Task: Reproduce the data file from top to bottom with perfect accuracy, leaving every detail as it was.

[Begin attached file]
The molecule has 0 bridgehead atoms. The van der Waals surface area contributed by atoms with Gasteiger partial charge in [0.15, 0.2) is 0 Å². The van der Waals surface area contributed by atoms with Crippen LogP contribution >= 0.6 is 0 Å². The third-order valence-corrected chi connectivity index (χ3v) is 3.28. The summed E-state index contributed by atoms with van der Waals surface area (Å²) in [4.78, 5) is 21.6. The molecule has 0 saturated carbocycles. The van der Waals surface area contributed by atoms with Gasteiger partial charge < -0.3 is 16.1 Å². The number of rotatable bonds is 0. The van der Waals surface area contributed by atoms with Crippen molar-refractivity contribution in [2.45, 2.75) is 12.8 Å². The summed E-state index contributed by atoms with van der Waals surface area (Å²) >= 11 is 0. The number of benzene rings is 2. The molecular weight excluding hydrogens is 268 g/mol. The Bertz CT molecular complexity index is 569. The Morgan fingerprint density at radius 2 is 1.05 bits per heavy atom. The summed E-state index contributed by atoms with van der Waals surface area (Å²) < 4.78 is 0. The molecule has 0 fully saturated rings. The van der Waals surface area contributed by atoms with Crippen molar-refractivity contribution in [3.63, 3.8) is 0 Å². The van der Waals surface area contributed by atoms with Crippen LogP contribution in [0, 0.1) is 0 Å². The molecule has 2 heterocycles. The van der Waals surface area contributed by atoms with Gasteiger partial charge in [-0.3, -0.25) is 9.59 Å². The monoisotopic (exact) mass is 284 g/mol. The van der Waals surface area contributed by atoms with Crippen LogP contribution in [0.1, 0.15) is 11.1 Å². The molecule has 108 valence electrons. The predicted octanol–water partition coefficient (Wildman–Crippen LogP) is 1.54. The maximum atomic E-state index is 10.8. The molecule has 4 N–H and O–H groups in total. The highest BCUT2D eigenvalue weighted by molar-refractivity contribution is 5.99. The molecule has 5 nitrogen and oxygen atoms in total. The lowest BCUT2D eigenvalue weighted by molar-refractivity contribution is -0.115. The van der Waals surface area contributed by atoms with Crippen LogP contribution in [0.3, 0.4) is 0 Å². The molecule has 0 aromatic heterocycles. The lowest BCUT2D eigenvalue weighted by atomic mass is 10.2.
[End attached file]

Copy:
The molecule has 0 bridgehead atoms. The van der Waals surface area contributed by atoms with Gasteiger partial charge in [0.15, 0.2) is 0 Å². The van der Waals surface area contributed by atoms with Crippen LogP contribution >= 0.6 is 0 Å². The third-order valence-corrected chi connectivity index (χ3v) is 3.28. The summed E-state index contributed by atoms with van der Waals surface area (Å²) in [4.78, 5) is 21.6. The molecule has 0 saturated carbocycles. The van der Waals surface area contributed by atoms with Gasteiger partial charge < -0.3 is 16.1 Å². The number of rotatable bonds is 0. The van der Waals surface area contributed by atoms with Crippen molar-refractivity contribution in [2.45, 2.75) is 12.8 Å². The summed E-state index contributed by atoms with van der Waals surface area (Å²) >= 11 is 0. The number of benzene rings is 2. The molecular weight excluding hydrogens is 268 g/mol. The Bertz CT molecular complexity index is 569. The Morgan fingerprint density at radius 2 is 1.05 bits per heavy atom. The summed E-state index contributed by atoms with van der Waals surface area (Å²) < 4.78 is 0. The molecule has 0 fully saturated rings. The van der Waals surface area contributed by atoms with Crippen molar-refractivity contribution in [3.63, 3.8) is 0 Å². The van der Waals surface area contributed by atoms with Crippen LogP contribution in [0, 0.1) is 0 Å². The molecule has 2 heterocycles. The van der Waals surface area contributed by atoms with Gasteiger partial charge in [-0.3, -0.25) is 9.59 Å². The monoisotopic (exact) mass is 284 g/mol. The van der Waals surface area contributed by atoms with Crippen LogP contribution in [0.1, 0.15) is 11.1 Å². The molecule has 108 valence electrons. The predicted octanol–water partition coefficient (Wildman–Crippen LogP) is 1.54. The maximum atomic E-state index is 10.8. The molecule has 4 N–H and O–H groups in total. The highest BCUT2D eigenvalue weighted by molar-refractivity contribution is 5.99. The molecule has 5 nitrogen and oxygen atoms in total. The lowest BCUT2D eigenvalue weighted by molar-refractivity contribution is -0.115. The van der Waals surface area contributed by atoms with Crippen LogP contribution in [0.3, 0.4) is 0 Å². The molecule has 0 aromatic heterocycles. The lowest BCUT2D eigenvalue weighted by atomic mass is 10.2.